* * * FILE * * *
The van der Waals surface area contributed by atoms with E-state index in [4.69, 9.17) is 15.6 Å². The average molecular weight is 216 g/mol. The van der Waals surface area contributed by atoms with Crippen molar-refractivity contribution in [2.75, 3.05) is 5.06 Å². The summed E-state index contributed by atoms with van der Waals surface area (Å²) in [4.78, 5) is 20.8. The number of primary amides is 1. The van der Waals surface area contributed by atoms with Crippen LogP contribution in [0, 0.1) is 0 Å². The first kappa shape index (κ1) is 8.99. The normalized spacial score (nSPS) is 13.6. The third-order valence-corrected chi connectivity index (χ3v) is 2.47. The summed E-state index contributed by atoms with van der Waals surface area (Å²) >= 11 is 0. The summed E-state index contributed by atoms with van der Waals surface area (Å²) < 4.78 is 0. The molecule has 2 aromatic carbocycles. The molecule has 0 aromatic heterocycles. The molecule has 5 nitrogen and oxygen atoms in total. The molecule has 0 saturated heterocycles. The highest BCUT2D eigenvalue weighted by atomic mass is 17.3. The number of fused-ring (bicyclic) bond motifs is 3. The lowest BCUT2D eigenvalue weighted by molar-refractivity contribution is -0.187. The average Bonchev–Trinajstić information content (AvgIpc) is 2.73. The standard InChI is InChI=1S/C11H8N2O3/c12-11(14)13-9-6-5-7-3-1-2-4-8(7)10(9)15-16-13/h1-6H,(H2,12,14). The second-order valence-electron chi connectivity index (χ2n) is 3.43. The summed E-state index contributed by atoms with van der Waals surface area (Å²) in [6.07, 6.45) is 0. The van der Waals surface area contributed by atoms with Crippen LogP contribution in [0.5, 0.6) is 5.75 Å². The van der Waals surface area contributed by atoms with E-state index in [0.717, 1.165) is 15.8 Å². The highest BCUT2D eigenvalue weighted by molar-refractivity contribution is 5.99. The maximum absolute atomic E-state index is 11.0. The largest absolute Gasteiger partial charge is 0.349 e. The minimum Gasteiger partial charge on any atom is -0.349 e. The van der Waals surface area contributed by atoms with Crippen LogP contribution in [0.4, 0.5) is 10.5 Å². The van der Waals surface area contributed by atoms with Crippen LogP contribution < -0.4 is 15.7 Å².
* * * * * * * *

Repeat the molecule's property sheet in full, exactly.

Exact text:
The van der Waals surface area contributed by atoms with E-state index in [4.69, 9.17) is 15.6 Å². The average molecular weight is 216 g/mol. The van der Waals surface area contributed by atoms with Crippen molar-refractivity contribution in [2.75, 3.05) is 5.06 Å². The summed E-state index contributed by atoms with van der Waals surface area (Å²) in [4.78, 5) is 20.8. The number of primary amides is 1. The van der Waals surface area contributed by atoms with Crippen LogP contribution in [0, 0.1) is 0 Å². The first kappa shape index (κ1) is 8.99. The normalized spacial score (nSPS) is 13.6. The third-order valence-corrected chi connectivity index (χ3v) is 2.47. The summed E-state index contributed by atoms with van der Waals surface area (Å²) >= 11 is 0. The summed E-state index contributed by atoms with van der Waals surface area (Å²) < 4.78 is 0. The molecule has 2 aromatic carbocycles. The molecule has 0 aromatic heterocycles. The molecule has 5 nitrogen and oxygen atoms in total. The molecule has 0 saturated heterocycles. The highest BCUT2D eigenvalue weighted by atomic mass is 17.3. The number of fused-ring (bicyclic) bond motifs is 3. The lowest BCUT2D eigenvalue weighted by molar-refractivity contribution is -0.187. The average Bonchev–Trinajstić information content (AvgIpc) is 2.73. The standard InChI is InChI=1S/C11H8N2O3/c12-11(14)13-9-6-5-7-3-1-2-4-8(7)10(9)15-16-13/h1-6H,(H2,12,14). The second-order valence-electron chi connectivity index (χ2n) is 3.43. The summed E-state index contributed by atoms with van der Waals surface area (Å²) in [6.07, 6.45) is 0. The van der Waals surface area contributed by atoms with Crippen LogP contribution in [0.5, 0.6) is 5.75 Å². The van der Waals surface area contributed by atoms with E-state index in [0.717, 1.165) is 15.8 Å². The highest BCUT2D eigenvalue weighted by molar-refractivity contribution is 5.99. The maximum absolute atomic E-state index is 11.0. The largest absolute Gasteiger partial charge is 0.349 e. The minimum Gasteiger partial charge on any atom is -0.349 e. The van der Waals surface area contributed by atoms with Crippen LogP contribution in [0.4, 0.5) is 10.5 Å². The van der Waals surface area contributed by atoms with Crippen LogP contribution < -0.4 is 15.7 Å².